Palenque, Evidence of the Rise and Fall of a Mayan Civilization

“Over five thousand hippies showed up here in December of 2012 expecting the world to end at the end of the Mayan long-count calendar.” our guide told us, “Boy were they disappointed.” It’s true the Maya had advanced knowledge of astronomy and developed a calendar that was more accurate than any other for hundreds of years to come. Like any calendar though they all have a last day and as we now know it was not the final day of the earth’s existence.

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Like many Mesoamerican sites Palenque was a large city with an advanced civilization built with enormous stone structures used for political governance, religious rituals and the entombing of elites of the day. They managed storm water with aqueducts and underground “piping” to the point where the elites had toilets and even sewage waste treatment.

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Mayan toilet, complete with sewage treatment.

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The rulers were considered deities that had special connections to the spiritual world and were held accountable for the rising and setting of the sun as well as the turning of the seasons with announcements as to the times to plant and harvest. With their vast knowledge of the earth’s movements and cycles this wasn’t too difficult, though the knowledge was closely guarded to the point of incestuous inter-marriages among the rulers. There is evidence of deformities within the ruling class as a result of these unions. The deformities were considered outward signs of their connection to the gods.

 

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Less than 10% of Palenque’s ruins have been excavated leaving over 1,000 buildings still buried deep within the jungle.
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We visited in the dry season but that didn’t stop the rain from falling all day long.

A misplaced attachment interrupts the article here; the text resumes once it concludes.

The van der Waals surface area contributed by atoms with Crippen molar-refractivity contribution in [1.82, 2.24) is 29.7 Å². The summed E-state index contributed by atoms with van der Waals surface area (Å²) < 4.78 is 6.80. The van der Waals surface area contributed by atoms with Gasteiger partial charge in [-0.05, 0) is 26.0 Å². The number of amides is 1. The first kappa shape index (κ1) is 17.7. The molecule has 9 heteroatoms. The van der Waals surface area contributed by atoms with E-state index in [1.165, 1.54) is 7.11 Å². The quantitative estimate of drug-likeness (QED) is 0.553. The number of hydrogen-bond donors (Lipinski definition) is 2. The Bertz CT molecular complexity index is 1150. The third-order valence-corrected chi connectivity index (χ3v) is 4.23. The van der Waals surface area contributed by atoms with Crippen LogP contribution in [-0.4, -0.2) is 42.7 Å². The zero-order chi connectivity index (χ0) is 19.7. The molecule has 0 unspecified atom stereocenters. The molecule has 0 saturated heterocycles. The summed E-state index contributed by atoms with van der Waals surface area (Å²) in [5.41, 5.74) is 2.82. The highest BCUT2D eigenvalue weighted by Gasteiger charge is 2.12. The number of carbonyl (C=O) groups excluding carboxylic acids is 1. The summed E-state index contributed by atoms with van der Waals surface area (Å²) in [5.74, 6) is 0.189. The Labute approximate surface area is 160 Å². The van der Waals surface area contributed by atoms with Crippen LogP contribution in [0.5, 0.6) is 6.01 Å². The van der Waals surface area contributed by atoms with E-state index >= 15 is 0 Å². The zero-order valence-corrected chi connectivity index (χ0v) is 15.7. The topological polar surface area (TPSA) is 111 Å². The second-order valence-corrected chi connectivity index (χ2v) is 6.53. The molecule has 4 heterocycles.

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The building of the temples was very costly in terms of natural resources. The 20 cm (about 8 inch) thick plasters that coated the walls and floors used an inordinate number of trees whose wood was used in the process. At the peak of the civilization in about 900 AD there was an extended drought with serious consequences for the crops that fed the people. Recent studies have proved that there were some years during that time with no discernible pollen whatsoever indicating a very bleak situation indeed.

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The ruling elite increased human sacrifice especially of captured neighboring peoples and their elites in a desperate attempt to return the rains and prosperity of former times. Unfortunately this didn’t work and since they were “in charge” of the order of things in the universe the people rose up and “deposed” them or more accurately murdered them. In the end the civilization collapsed and scattered even devolving into cannibalism. At least that what our guide told us.

If you’re going to Palenque, an excellent value for lodging is at Margarita and Ed’s in El Panchan just outside the park boundaries. An immaculate room with a very comfortable bed, windows on three sides facing out to the deep jungle, a sizeable bathroom with hot and cold water and a ceiling fan cost 340 pesos ($20). At night the spine-tingling roar just outside our window was not a Jaguar as we thought but Howler monkeys.

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